Reprinted from p. 57-59 of The Manufacture of Paper: Description of the Various Processes for the Fabrication, Coloring, and Finishing of Every Kind of Paper [etc. etc.], by Charles Thomas Davis. Philadelphia and London: Henry Carey Baird & Co., 1886.
In 1844 there was patented in Germany a machine for grinding wood for the manufacture of pulp. The inventor, Keller, sold the patent to the firm of Henry Voelter's Sons, who afterwards used the pulp in the manufacture of news paper.
The Voelters made numerous improvements in Keller's invention, and a quarter of a century after it was patented in Germany by Keller this wood-pulp machine was destined to play an important part in the United States, when in response to the demand for the rapid printing of daily newspapers the web press was to come into use. The Voelters, Christian and Henry, made numerous improvements in the machine, Christian Voelter obtaining patents in various European countries, in France even as early as April 11, 1847. Henry Voelter patented his improvement on the pulp machine in Wurtemburg, Germany, August 29, 1856, and in the United States, August 10, 1858.
Pearson C. Chenney, ex-governor of New Hampshire, has described the difficulty of introducing paper made from wood. In his testimony before the Senate Committee on Education and Labor, Mr. Chenney said: "When Mr. Russell built his mill at Franklin, those of us who were engaged in the manufacture of paper and had no knowledge of what could be done with wood supposed that his enterprise would ruin him. We supposed that his material would be more like sawdust or clay. Mr. Russell completed his mills at Franklin, but after manufacturing the pulp, he could not find a paper manufacturer who would buy a pound of his wood pulp, because they did not believe in it--they had no faith in it, and he was compelled to buy a paper-mill in order to make a good test of it, which he did in Franklin, right beside his pulp-mill, and made the test, and a successful test, and showed a very good paper.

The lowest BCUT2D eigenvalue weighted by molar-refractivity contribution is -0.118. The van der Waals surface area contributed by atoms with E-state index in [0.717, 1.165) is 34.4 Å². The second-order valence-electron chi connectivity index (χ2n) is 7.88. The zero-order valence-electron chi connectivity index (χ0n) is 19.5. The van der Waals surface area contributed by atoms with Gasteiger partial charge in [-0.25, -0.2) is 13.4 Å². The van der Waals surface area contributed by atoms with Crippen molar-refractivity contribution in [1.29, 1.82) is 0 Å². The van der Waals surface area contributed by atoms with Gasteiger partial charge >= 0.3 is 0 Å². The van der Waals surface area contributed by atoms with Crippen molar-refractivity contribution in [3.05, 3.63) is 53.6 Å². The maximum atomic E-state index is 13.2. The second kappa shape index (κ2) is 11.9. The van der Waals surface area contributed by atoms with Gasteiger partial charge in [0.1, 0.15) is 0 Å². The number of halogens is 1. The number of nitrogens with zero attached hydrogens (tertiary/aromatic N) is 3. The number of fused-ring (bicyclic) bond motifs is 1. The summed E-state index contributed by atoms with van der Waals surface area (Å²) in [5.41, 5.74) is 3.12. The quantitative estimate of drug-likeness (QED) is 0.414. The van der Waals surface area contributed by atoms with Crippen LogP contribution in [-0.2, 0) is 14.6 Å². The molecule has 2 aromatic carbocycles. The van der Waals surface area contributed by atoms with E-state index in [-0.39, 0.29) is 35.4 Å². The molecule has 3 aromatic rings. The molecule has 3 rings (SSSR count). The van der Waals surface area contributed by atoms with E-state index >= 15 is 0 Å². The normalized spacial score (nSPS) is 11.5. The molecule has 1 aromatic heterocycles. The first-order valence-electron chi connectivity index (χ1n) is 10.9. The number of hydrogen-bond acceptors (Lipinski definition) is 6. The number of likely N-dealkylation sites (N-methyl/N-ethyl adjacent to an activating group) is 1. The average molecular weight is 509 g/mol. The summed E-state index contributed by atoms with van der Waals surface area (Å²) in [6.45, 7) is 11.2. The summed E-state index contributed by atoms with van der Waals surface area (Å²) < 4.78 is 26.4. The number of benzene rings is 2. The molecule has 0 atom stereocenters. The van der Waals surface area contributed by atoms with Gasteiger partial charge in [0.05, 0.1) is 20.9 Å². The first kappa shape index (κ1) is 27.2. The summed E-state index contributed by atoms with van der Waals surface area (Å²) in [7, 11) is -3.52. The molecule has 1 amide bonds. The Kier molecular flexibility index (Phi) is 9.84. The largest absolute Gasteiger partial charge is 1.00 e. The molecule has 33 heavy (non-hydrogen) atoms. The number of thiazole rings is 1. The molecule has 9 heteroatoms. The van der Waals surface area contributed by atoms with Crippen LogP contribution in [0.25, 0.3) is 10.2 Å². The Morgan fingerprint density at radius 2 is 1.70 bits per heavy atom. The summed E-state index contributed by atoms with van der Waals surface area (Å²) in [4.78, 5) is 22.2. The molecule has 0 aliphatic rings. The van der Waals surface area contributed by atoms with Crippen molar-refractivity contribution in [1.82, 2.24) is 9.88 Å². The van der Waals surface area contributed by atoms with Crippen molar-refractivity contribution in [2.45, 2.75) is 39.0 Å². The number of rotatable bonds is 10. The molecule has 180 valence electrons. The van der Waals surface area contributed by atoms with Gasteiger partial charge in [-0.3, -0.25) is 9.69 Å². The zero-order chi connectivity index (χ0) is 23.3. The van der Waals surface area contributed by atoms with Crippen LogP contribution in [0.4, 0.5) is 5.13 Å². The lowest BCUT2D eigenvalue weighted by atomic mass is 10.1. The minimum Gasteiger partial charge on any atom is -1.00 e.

"After the paper was made he found great difficulty in selling it. The printers felt that they could not use it; they were afraid to use paper made from raw wood; they were afraid it would injure their type or ruin it, and they declined to use it.
"His selling agents were the firm of Rice & Kendall, of Boston. They resorted to all sorts of devices to get this paper used, but they were finally obliged to resort to something that did not appear on the surface, but seemed to be necessary in order to secure the introduction of the paper into use. They had an order from, I think the 'Boston Herald' for about 500 reams of paper. They were supplying that journal regularly from month to month, and, without saying anything as to the nature of the paper, they sent paper made from this wood; the paper passed, and was used, and when the next order came and they delivered the regular paper which they had been in the habit of sending before, the 'Herald' people came to Mr. Rice in some displeasure, and asked him why he could not send such paper as he had sent the month previous. He told them that he could do so if they preferred it, and they said they did. They said that it worked very well--very much better than the other. So he told them that the next order they gave him he would send some of that paper. The next month he again delivered 500 reams of the wood paper, and that was used and gave great satisfaction. But I think they were using it for six months before they knew that it was wood paper.
"That established the use of that class of paper, and there was no trouble after that in selling it. The fact is that it absorbs the ink better and works much better for printing than other paper does, and works particularly well in rapid presses."